How to Use Dog Treats for Training
Using treats in dog training can be difficult. It’s tempting to either hand them out too freely or to refrain from using them too much. The key is to find a balance.
Dog training can be a difficult process to get right. Delicate balances need to be struck between expectation and reward, incentive and instinct. But if you’re worried about spoiling your canine companion by using dog treats in the training process, fear not. Treat training is perfectly fine for your dog, especially in the earlier stages of learning to obey.
Remember, though, it’s not as simple as handing out snacks for any good deed. Treat training for dogs need to be used appropriately. It’s important to know when to use them, how to use them, and how many treats are too many. Below is a set of guidelines to help you in this task.
- Getting Started. Treat training is most effective in the early stages of a puppy’s learning process. This is because, unlike praising or petting, receiving a treat is an exciting, tangible incentive. When your dog is first learning commands like “down” or “stay”, he’ll need a very clear incentive like this. For example, you can hold the treat in front of your dog and bring it close to the floor as you say “down.” Once your dog lies down, you can reward him with the treat, repeating this process until he’s learned the command.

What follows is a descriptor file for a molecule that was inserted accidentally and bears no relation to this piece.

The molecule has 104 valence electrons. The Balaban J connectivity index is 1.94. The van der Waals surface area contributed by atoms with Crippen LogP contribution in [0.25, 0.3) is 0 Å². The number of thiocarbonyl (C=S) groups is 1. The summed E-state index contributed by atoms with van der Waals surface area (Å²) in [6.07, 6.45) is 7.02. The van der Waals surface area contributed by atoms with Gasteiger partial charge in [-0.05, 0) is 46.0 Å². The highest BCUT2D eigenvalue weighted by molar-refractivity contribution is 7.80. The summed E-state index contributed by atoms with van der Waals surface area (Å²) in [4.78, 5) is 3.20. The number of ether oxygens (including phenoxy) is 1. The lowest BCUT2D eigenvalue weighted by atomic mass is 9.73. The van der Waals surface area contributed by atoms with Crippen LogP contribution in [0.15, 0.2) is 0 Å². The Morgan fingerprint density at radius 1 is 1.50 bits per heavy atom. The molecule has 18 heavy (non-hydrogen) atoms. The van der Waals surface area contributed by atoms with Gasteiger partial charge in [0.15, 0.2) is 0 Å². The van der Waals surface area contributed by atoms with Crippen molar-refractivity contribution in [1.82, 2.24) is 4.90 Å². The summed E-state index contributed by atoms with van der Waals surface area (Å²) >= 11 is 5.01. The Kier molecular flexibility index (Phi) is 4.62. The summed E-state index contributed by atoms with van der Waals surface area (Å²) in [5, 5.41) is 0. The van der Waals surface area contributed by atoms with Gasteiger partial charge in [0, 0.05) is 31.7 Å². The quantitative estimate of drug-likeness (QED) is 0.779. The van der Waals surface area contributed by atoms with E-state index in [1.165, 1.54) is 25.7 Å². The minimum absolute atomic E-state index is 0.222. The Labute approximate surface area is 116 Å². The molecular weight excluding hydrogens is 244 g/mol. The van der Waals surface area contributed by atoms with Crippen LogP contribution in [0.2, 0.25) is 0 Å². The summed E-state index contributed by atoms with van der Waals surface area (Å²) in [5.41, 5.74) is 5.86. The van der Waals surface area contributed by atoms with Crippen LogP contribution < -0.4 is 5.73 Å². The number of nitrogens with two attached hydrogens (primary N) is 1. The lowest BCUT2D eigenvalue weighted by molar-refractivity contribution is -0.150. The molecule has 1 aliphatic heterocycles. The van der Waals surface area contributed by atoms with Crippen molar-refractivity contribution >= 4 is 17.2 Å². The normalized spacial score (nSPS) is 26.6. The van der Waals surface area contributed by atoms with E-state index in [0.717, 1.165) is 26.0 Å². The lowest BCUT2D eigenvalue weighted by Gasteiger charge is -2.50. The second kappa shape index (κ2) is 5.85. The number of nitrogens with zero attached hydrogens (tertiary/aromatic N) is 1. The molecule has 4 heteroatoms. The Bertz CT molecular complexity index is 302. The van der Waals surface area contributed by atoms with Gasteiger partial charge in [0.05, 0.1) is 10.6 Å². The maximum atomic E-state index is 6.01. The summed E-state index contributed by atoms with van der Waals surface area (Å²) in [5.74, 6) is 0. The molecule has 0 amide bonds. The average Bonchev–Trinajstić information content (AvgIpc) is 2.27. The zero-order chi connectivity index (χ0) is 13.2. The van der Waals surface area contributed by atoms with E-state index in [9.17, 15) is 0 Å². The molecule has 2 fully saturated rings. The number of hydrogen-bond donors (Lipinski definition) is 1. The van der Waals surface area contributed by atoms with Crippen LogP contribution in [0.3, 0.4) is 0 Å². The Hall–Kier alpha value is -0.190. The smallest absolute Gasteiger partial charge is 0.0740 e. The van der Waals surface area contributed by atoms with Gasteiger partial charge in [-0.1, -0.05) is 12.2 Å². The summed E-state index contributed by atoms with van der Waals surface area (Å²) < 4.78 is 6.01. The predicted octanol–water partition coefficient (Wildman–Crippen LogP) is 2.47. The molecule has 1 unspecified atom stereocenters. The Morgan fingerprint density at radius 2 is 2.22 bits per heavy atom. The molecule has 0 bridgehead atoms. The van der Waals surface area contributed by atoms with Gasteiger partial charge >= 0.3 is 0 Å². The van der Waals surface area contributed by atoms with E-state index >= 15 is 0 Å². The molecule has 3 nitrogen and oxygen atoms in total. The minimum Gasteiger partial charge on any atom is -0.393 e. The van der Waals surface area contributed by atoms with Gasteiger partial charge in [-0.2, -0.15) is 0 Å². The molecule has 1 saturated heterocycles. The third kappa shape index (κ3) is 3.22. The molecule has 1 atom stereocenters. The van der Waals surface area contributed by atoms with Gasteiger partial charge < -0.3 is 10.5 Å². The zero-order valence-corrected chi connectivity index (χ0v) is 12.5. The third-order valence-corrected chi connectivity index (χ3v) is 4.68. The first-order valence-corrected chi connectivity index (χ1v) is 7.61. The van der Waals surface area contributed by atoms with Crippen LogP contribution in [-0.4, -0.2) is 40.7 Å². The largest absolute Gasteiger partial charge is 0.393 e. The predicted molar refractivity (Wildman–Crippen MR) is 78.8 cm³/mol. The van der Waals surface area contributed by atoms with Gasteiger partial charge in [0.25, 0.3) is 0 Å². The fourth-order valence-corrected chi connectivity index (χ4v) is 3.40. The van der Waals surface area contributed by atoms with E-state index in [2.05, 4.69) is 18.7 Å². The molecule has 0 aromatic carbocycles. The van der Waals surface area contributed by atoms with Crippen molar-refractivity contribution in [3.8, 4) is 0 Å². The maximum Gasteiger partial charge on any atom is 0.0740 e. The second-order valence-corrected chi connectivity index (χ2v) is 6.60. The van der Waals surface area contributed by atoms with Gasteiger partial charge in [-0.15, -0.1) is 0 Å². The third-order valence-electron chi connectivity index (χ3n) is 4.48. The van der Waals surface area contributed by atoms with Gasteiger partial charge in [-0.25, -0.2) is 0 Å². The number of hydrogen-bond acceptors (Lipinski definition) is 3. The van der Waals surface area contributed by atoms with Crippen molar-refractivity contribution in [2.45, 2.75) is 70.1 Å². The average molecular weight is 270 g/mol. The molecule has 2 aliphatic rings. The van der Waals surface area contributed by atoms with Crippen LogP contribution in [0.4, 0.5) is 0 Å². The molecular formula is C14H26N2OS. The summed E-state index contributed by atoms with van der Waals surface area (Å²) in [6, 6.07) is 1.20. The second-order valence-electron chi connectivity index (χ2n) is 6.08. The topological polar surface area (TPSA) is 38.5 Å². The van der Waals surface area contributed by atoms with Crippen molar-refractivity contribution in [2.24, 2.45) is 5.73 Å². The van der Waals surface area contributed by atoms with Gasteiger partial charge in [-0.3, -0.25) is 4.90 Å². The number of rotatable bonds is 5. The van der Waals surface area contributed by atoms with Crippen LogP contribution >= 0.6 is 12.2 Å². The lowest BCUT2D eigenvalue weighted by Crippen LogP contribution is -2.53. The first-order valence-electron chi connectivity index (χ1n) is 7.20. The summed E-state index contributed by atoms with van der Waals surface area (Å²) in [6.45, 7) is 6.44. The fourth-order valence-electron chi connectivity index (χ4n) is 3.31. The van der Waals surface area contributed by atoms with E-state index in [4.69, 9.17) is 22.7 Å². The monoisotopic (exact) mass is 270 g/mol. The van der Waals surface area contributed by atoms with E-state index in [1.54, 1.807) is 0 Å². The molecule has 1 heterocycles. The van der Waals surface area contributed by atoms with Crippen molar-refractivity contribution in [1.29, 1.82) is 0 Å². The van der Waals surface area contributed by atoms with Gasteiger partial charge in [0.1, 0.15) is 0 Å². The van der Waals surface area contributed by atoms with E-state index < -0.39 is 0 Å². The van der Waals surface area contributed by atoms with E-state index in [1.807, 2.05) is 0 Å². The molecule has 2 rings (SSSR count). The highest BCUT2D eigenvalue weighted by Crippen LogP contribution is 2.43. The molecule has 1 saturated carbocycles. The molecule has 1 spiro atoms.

- Don’t Overdo It. While it’s smart to use treats to teach your dog commands, make sure not to overdo the treats. When in the learning phase, one dog treat per executed command is acceptable at first, but refrain from letting your dog feast for an action that he will eventually need to learn is expected of him. Not only is this unhealthy, it distracts the dog from making the connection between action and reward. Likewise, you should refrain from over-praising your pet, as this has a similar effect.
Reducing the Treats. After your dog has learned the commands, only reward him with treats once in a while. He should be expected to perform them correctly, but receiving a treat occasionally helps keep him more interested. During this stage of dog training, a more appropriate regular reward is praise and petting. This gives your dog something to look forward to for obeying, and builds a stronger bond between pet and owner than dog treats can.
- Using Treats Wisely. Dog treats are an important part of the training process and should be used wisely. Remember to always use specially made dog treats and not human food or table scraps. These alternatives are unhealthy for dogs and lack the nutrients that specially made dog snacks have. Also, remember that dog treats aren’t substitutes for meals. They should never make up more than 10% of a dog’s diet. So be sure not to heap them upon your canine companion for every good deed.
Hint: To avoid giving too many calories in the form of treats, take some of your dog’s daily food allotment to use as training treats. Your dog will think that the reward is special just because it comes from you!